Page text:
European Union funds biodiversity conservation project in central VN
 
Viet Nam News
Dec 12, 2020
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Two red-shanked douc langurs in the nature reserve of Sơn Trà in Đà Nẵng city. The primate is endangered. — Photo courtesy of GreenViet

ĐÀ NẴNG — The European Union (EU) is funding a biodiversity protection and environmental sustainability project in central Đà Nẵng City in 42 months from July 2020, to the end of December 2023, with total funding of 650,000 euros.

The project, entitled ‘Establishing a funding foundation for biodiversity protection and environmental sustainability in Đà Nẵng’, aims to strengthen civil society organisations (CSOs) of the city and the central and Central Highlands provinces in environmental protection by diversifying financial resources.

"The event is held at the time when the COVID-19 pandemic has again shown us the importance of living in harmony with nature. We are convinced the project will bring tangible results on biodiversity conservation through the effective operation of the foundation”, Jesús Laviña, Deputy Head of Cooperation, EU Delegation to Việt Nam, said at the launching ceremony last week.

“We believe that this project will motivate and support local CSOs in initiating practical projects to help the Government effectively address issues related to biodiversity conservation and sustainable environmental protection in Đà Nẵng and the central and Central Highlands regions,” said Dr Hà Thăng Long, chairman of the GreenViet's Founding Council.

“Resolving the problem of finance and improving technical capacity and financial management to local CSOs is an effective method to sustain the contribution of local conservation organisations to the city and the region," he added.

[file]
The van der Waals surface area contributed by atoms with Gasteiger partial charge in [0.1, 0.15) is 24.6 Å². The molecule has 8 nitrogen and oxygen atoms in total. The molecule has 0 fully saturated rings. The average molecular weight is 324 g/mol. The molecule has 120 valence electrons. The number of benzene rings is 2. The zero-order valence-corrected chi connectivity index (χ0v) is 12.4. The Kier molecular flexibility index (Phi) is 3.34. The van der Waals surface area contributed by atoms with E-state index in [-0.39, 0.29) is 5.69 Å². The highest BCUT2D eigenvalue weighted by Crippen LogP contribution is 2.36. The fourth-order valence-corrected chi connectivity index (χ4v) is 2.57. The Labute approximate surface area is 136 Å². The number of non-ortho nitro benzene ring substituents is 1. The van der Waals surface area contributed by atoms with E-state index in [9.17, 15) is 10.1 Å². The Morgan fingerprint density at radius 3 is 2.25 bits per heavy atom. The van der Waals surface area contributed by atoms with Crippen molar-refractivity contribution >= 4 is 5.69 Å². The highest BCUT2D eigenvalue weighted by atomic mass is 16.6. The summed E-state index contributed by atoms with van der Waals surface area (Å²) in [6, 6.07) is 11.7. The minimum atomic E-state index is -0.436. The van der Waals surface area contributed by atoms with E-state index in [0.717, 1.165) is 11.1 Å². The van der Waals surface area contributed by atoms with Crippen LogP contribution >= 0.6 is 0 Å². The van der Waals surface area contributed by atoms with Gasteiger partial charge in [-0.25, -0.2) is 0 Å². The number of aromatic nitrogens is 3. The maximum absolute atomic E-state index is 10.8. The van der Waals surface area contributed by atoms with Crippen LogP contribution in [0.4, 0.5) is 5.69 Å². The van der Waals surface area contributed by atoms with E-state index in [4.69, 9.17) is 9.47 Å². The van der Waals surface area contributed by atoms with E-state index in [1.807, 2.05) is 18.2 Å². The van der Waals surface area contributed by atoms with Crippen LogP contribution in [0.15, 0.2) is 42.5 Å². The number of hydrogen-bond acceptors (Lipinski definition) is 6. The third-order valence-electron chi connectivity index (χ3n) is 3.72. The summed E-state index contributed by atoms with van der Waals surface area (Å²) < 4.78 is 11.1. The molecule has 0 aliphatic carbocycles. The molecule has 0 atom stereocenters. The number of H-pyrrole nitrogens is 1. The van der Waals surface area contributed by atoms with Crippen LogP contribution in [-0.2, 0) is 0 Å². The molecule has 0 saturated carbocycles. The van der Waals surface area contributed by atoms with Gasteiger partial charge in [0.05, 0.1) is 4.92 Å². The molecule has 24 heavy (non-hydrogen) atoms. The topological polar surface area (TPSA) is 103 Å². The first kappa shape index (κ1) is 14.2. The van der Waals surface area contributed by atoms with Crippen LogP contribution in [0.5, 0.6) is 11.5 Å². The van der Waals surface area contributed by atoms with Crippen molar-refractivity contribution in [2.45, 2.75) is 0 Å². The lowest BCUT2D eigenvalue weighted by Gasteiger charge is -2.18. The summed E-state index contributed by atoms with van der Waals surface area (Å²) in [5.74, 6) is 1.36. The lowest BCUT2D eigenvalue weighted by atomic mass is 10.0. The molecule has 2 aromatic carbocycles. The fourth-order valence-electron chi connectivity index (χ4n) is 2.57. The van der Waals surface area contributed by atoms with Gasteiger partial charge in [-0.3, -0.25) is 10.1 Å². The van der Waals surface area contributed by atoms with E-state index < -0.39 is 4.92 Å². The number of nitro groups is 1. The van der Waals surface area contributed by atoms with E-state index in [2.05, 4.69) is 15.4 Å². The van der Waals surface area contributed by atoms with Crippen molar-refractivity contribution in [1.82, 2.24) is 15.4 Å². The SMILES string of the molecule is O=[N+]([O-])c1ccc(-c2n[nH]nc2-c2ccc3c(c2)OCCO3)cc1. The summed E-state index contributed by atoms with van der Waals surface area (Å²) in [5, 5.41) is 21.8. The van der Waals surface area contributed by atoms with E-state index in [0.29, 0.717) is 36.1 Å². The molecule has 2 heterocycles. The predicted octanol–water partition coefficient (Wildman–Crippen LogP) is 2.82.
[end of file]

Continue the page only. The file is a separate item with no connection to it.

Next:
This project will help diversify financing resources for Vietnamese CSOs including 50 groups and organisations working in biodiversity conservation and environmental protection, and fund 21 biodiversity conservation initiatives.

It will also help build capacity for raising awareness and co-operation among businesses and individuals to provide sustainable funding for conservation, communication and education, patrolling and monitoring to protect the red-shanked douc langurs, the endangered primates in Sơn Trà peninsula.

Bùi Thị Minh Châu, representative of the Gustav-Stresemann Institute (GSI, Germany), co-coordinator of the project affirmed: “This project contributes a unique initiative to the city that is to research and develop feasible mechanisms for businesses, local community and tourists (domestic and international) to participate in the conservation of nature and environmental protection of Đà Nẵng and the central and Central Highlands regions.”

“This initiative not only helps conservation CSOs to have more diverse financial resources from the private sector and community but also brings a new and innovative direction for businesses, individuals and tourists to directly contribute to protecting the environment of the city in a more sustainable way,” she said.

Threats

Sơn Trà Nature Reserve, 10km from Đà Nẵng’s centre, is known for its rich biodiversity with 387 species of animals and 1,010 species of plant.

The city’s People's Committee has approved a master plan on biodiversity conservation in 2030 in line with long-term socio-economic and sustainable development goals.

Total funds of nearly VNĐ100 billion (US$4.4 million) have been planned for conservation, forest protection and afforestation as well as establishing new reserves on an area of 43,722ha including current nature reserves Sơn Trà, Bà Nà-Núi Chúa and Nam Hải Vân, as well as South Hải Vân forest.

According to local rangers, traps and illegal hunting are still found in the reserve, while many restaurants, resorts and villas have been built in the reserve.

Biologists warn that the development of concrete buildings will push the endangered primates into extinction.

A report from GreenViet unveiled that an estimated 30 per cent of the habitat of fauna and flora species has been damaged due to mass construction of resorts and buildings.

More than 85km of concrete roads have been built in Sơn Trà reserve to serve tourism, while 17 hotels and resorts were completed and 14 other projects are planned.

Mass construction of hotels and resorts have driven away primates and other wildlife from their habitat and isolated flocks from natural food chains that are available throughout the 4,300ha forest, according to biologist Trần Hữu Vỹ. — VNS

 
 
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